October a month of change in the Walla Walla Valley

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October is the most important transition month for thousands of organisms in Walla Walla County as well as the northern hemisphere.

As the sun slips off to the south and weather patterns change, sunlight periods shorten and living organisms alter their average daily activities.

So let me share with you some of the great things happening in nature during my favorite month.

This is the close of monarch butterfly migration as the last few of the long-distance insects pass to the south along the shores of the Columbia River in the west end of the county. These are monarchs that winter in the coast range just outside of Pacific Grove and Monterey, Calif. The species will pass back through Walla Walla County in May of next year.

Other amazing underway are the arrival of thousands of ducks and geese at McNary National Wildlife Refuge and along the Columbia River. We have already seen several flocks of snow geese and many more northern pintail ducks.

Passerine, or songbird, migration is closing down as most of these dynamic little birds have already passed southward into the deserts of southwest and northern Mexico. Many of these tiny birds will fly until they reach the neo-tropics of Central and South America.

The black-chinned, calliope, rufous and broad-tailed hummingbirds are all off and headed south after a long summer here. Your hummingbird feeder out after September in no way alters a hummingbirds migration urges. But one species — the Anna’s hummingbird — remains in the Valley. It weighs in at 2.4 grams and wanders around the interior west all winter looking for micro-insects and feeders.

In the insect world, native wasps, bees and beetles have all laid their eggs underground, under bark, in old hollow trees, abandoned buildings and in and on your home. Among butterflies, 75 percent have laid their eggs, hatched their caterpillars, ate their fill and will winter over in cocoons.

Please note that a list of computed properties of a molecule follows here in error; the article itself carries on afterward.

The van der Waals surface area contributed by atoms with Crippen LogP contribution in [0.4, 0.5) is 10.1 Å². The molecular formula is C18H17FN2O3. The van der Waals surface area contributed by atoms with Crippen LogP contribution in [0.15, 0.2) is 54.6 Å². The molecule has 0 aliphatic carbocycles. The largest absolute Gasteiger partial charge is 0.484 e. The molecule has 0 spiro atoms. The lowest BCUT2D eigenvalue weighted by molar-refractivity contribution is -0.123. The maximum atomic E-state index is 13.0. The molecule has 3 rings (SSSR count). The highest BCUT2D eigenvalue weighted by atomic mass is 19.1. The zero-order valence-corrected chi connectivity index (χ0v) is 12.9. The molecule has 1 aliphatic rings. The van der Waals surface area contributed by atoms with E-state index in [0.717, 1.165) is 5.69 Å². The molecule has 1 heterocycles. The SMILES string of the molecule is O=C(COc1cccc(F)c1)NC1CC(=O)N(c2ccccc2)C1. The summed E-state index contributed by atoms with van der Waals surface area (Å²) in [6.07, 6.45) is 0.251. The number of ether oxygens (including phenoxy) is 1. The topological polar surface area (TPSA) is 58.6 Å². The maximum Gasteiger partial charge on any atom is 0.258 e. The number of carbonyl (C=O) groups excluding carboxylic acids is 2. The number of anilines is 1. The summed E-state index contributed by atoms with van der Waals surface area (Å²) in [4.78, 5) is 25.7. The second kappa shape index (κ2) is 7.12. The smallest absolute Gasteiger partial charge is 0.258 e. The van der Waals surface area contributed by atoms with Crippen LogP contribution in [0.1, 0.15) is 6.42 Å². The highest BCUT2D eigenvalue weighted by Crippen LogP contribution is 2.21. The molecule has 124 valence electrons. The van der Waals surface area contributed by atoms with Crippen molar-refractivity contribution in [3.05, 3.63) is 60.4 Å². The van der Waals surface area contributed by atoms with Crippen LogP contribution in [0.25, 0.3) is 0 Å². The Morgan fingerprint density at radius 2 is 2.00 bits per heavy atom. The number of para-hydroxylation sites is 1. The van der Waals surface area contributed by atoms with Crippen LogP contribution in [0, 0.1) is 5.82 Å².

The other 25 percent are hibernating as adult butterflies in old trees, buildings, in basalt rock lava tubes and cracks. They will emerge on warm winter days to soak up the sun light, even in January. So watch for them; they are known as the “brush foot” family of butterflies.

As we all know, trees begin the process of shedding their leaves this month, falling on everything under them or where the wind carries them. When they fall into streams and rivers they introduce nutrients into that river drainage and a whole group of insect larvae called “shedders” take these leaves apart and use their nutrients. These insect larvae are in turn eaten by many amphibians and fish.

October is also when salmon and steelhead native to the Columbia basin return from the ocean and enter the Walla Walla, Touchet and Mill Creek drainages, coming home to spawn in November and early December.

Another great event in the Blue Mountains is the “rut” of the four deer species that live here. This is the time when the males have rubbed all the velvet off their antlers and are ready to go discover a few approachable females. Often these males must prove their value and fitness by taking on other males in a contest of strength. All four deer species joust within their species for the right to breed.

Then there is the world of forbs — most of the beautiful blooming flowers we see in the spring and summer. These plants bloom, form seeds and go dormant or die by October. Their seeds are spread everywhere and are awaiting the spring season.

Life is everywhere about you and right now every animal and plant is or has prepared for winter, the upcoming season of testing. As you are outside this month, be aware of those species of animals that are just arriving from the north, those last few that are headed out to the south, and those that will be hibernating soon.

Go outside and select two items from the natural world and then determine where they are from and what this new month will bring them.

Remember life is good!

Mike Denny is president of the Blue Mountain chapter of the National Audubon Society. He can be reached at m.denny@charter.net., or by calling weekdays between 6-8 p.m. at 529-0080.

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